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KegLand-com-au

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This thread is how to brew the best ginger beer irrespective of how you get the job done. So making ginger beer from kits, raw ingredients or pretty much any way you can think of. The main kits in Australia are the Morgans, Magrove Jacks, Hoppy Days, Mad Millie and we are keen to get your feedback in which one of these is best.

We are also keen to hear about other recipes you might want to share to get even better results.

There is another thread here about how to make ginger beer from scratch but this is limited to just making ginger beer from raw ingredients.
 
There is also Colony West, which I personally prefer. It's a very clean tasting ginger beer, I'm not partial to the flavors that come across from the extract kits.

Swapping out some of the dextrose for raw sugar and adding a bit extra gives some extra sweetness with the unfermentables.
 
i've got a corny keg full half-full of Powderkeg, which is my 2nd attempt at this recipe.
i like the medium dry, ginger and chilli levels, but there is some background taste i would like to reduce.
it's like a saccharine/sweetener aftertaste, is this the dextrose?
i would really like to get near to the clean taste of a Matso's, without the $90 a case price.
so i don't want it any sweeter, codemunk3y has suggested swapping the dextrose out.
here is the recipe for reference...........
Powderkeg GB

- 1 x Morgans Ginger Beer Kit
- 1 x 500g Fresh ginger
- 1 x 250g DARK Brown Sugar
- 1 x 1kg dextrose
- 1 x 750ml Buderum Ginger Refresher Cordial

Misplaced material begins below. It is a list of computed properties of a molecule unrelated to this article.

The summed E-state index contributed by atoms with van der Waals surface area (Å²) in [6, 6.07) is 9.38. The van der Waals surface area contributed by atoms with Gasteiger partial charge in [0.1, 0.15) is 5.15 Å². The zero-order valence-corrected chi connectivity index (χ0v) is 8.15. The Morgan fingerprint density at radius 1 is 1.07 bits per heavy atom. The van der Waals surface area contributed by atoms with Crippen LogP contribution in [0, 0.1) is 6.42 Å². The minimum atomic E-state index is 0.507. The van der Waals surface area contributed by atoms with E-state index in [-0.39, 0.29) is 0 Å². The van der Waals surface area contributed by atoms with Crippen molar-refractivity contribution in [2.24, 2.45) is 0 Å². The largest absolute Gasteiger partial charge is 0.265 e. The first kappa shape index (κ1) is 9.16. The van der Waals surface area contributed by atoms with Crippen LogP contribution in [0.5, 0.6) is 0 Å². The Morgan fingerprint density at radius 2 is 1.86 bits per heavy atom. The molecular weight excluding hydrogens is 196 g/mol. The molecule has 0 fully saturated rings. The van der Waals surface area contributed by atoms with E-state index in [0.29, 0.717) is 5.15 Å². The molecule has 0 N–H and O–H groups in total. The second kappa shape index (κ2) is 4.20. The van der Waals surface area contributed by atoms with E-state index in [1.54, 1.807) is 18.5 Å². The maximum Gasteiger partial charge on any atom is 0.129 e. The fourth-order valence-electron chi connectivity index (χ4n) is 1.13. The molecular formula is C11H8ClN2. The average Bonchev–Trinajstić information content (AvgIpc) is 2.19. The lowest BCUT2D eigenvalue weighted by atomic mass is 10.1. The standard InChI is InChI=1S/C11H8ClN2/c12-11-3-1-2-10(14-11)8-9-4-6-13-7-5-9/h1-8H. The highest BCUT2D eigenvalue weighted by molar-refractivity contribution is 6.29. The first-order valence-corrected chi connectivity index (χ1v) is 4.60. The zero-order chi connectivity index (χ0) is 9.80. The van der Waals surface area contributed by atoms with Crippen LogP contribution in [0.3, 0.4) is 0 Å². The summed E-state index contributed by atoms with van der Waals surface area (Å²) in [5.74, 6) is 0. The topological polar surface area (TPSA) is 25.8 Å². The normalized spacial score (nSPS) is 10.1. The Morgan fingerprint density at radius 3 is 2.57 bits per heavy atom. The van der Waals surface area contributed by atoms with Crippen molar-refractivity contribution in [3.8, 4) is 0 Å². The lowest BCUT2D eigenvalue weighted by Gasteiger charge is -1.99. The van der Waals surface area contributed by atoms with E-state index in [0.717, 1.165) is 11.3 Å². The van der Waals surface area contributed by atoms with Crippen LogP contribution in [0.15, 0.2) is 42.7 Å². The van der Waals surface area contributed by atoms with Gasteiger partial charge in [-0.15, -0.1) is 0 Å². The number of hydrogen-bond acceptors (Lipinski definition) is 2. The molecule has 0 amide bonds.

- 1 x fresh chilli (sliced thinly with the seeds in)
- ~600ml Sweet Vermouth (I used Cinzano Bianco)
- ~600ml Sweet Sherry (only the good stuff, $5.99 a bottle)
- ~30ml Lochan Ora (used 30ml of whiskey and 1 tsp honey instead)
 
I think the Morgans kit has some form of sweetener, I'm sensitive to a couple of them and I could taste it in the end product
 
I have been told by a flavor technologist that Buderim have been generally moving towards growing fresh ginger and what is called "new ginger"
ginger13-01.png


The old ginger generally has a more spicy/earthy flavor that is something that I really personally like but it must have been growing under the ground for some time to develop this more complex flavor. Adding chilly can simulate this to some degree as the spice you get from the chilly can makeup for any spice that is missing from the ginger kit or Buderim ginger juice. With that said the new ginger does have a nice aroma but it's very volatile and a lot of the new ginger aroma blows off in the fermentation process.

Is this the Buderim ginger cordial that you are talking about? If you think this is a good product let me know and I will also try and do some experiments with this.
 
Working on a ginger farm for more than ten years.
New ginger is just young ginger.
The flavour increases with age, as does fibre content.
Now fresh ginger is available later in year as mature ginger.
Some stored ginger can be mixed in with the fresh ginger.
The silvering on the old is oxidation of the skin.

Buderim wants young ginger as it has more juice and less fibre

If you use a blender, you can get a strong flavour; the variety and age are not that important.
One trick is to blend it and freeze it. Tthe ice crystals break the cells open, getting all the flavour.
No loss of taste and can be stored for a couple of years.
 

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